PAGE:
— Peace silk. Did you know that 3000 silkworms get boiled alive for every pound of conventional silk? That’s because the little creatures make their cocoon out of one beautiful long thread of silk, but when they’ve done their work, rested on it, and want to emerge as moths,… they’ll bite their way through to the sun. And that is what we don’t want, lots of short threads. We would like one nice long thread we can unravel. So the cocoon gets tossed in boiling water, and each worm sacrificed.
There is only one type of silk, ‘peace silk,’ (or ‘Ahimsa silk’) where the hardworking creatures get to live on to breed more worms which in turn make more cocoons in the next cycle. This is either because it’s the shorter yarns once chumped through that are being spun in the ‘peace process’, or because they are from a special species called ‘Eri’.
These particular silkworms had the clever idea of creating an open cocoon which does not need biting through. Possibly, for lack of natural enemies. Eri silk is indigenous to India where the wild organic cocoons are often collected from the forests along with tussar and muga silk. Furthermore, peace silk is processed with less chemicals and fairer deals for the workers. Let live, ask for peace silk. Lucy Tammam will source it for you, as she did for us.
- — Linen from Belgium. The beautiful silver-gold Deltracon linen we found through CELC, Masters of Linen, who have a fantastic linen and hemp library right on rue de Louvre in Paris. Hemp once was so important that in the 1600s US farmers were forced to farm it. The original Levi Strauss jeans were made from it, the July 4 declaration of independence was written on hemp paper. It is the yarn that ship ropes used to be made of, it is resistant to mildew and hemp grows without pesticides or herbicides. It only went out of fashion through the political efforts of the American cotton lobby who in 1937 had hemp banned for decades to protect their industry.
Linen is made from flax, a local European plant, and is one of the oldest fabrics in history. In Swiss lake dwellings fragments were found from 8000 BC, some fibres have been dated prehistoric: 36000 BC. When Pharao Ramses II died in 1213 BC he wore linen in his tomb. In fact mummies were wrapped in linen as symbol of light, purity and wealth.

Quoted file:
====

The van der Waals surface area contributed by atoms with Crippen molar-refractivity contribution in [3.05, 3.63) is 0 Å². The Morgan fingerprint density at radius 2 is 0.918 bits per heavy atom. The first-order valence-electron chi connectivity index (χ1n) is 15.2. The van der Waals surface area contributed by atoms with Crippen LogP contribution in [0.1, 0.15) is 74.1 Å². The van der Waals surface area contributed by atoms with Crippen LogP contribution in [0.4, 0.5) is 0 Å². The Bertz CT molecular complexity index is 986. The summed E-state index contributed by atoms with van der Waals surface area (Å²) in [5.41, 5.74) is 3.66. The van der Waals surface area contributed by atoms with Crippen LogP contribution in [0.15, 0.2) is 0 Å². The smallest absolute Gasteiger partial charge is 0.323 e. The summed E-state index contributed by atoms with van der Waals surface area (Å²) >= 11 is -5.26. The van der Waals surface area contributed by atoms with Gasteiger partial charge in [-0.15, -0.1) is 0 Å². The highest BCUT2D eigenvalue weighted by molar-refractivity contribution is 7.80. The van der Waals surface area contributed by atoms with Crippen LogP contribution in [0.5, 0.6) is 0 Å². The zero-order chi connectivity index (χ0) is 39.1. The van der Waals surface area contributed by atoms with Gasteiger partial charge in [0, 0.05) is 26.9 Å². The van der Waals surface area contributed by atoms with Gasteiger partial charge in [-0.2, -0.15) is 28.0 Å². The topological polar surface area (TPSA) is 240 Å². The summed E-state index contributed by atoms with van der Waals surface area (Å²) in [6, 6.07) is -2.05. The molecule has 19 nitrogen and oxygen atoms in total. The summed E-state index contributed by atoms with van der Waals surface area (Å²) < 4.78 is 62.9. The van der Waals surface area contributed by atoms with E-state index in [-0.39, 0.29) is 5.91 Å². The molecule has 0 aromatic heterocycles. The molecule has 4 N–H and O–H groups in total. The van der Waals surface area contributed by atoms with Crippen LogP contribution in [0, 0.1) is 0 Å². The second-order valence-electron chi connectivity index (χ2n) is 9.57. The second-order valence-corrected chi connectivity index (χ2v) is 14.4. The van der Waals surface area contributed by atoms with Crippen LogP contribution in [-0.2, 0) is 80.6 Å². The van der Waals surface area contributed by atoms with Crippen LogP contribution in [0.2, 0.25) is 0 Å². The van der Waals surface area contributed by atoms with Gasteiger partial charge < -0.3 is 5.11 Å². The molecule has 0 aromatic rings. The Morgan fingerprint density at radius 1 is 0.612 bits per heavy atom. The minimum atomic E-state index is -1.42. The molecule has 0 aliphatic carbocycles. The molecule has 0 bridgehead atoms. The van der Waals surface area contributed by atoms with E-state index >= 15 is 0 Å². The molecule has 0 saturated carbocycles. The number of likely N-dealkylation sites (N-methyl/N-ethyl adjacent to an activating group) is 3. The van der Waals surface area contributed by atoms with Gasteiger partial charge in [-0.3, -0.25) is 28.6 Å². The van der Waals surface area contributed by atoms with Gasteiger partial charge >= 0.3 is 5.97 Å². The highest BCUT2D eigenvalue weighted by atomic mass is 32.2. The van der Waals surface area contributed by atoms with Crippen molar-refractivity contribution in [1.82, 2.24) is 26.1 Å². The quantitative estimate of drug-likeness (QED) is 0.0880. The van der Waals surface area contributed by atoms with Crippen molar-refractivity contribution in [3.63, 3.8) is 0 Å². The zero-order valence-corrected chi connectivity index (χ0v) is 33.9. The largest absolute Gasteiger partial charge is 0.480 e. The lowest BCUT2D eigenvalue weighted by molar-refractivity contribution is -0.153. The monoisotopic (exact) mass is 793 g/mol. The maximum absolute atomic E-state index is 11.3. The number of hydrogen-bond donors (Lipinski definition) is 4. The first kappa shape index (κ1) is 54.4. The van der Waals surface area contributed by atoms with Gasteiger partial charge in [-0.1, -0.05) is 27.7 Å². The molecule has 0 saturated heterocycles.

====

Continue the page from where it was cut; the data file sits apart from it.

Valued for its cool touch, linen is often used close to the skin, the word ‘lining’ and ‘lingerie’ derive from ‘linum’ (Latin) and ‘linon’ (Greek). Linen is durable, even more so wet than dry, the US dollar note has 25% of linen in it for its crisp strength. Deltracon is part of the club ‘Masters of Linen’, which certifies 100% traceability in Europe, as well as being certified Oeko Tex. The same goes for Jos Vanneste, who custom twisted their wetspun linen yarns for us.
— Recycled polyester. The trademarked name ‘newlife’ refers to the fact that this yarn gives a new life to locally collected PET bottles that otherwise clog up the planet, float on the seas. We ordered our recycled polyester labels from Mion in Padova, another supplier is Borello & Co in Milan. It costs more, but our planet is worth every penny. Labels aside, there are stunning recycled polyester fabrics, as I saw at C L A S S in London. C L A S S - Creativity, Lifestyle And Sustainable Synergy - is a comprehensive eco sustainable fashion library founded by Giusi Bettoni with showrooms in Milan, London, Helsinki and Madrid.
— Riri has their entire zips range eco certified, and if you are ever stuck for fashion supplies in Paris, check out Socolatex in the Marais.
— Metalbottoni in Bergamo specialize in luxury finishings developed an ecologically responsible ‘No Impact’ technology’ range. Here the metals are treated without synthetic chemical products, using only water based colours, work cycles with low energy usage and
environmental impact. Materials completing the range include Corozo, the palm nut traded as ‘vegetable ivory’ and FSC certified wood.
— Modemanufaktur Heilmann is an artisanal atelier in Bamberg,
Germany specializing in high quality garments and accessories in natural non furs, custom patterns, special orders and small runs, full service and quick turn around. Just what you need!
— The hangtags are printed by Bastian Druck in Trier using mineral oil-free printing inks based on vegetable oil on Ecolabel certified FSC paper from Fedrigoni.
Here comes Wonder World Fur for WWF!
Available to order online at wonderworldfur.com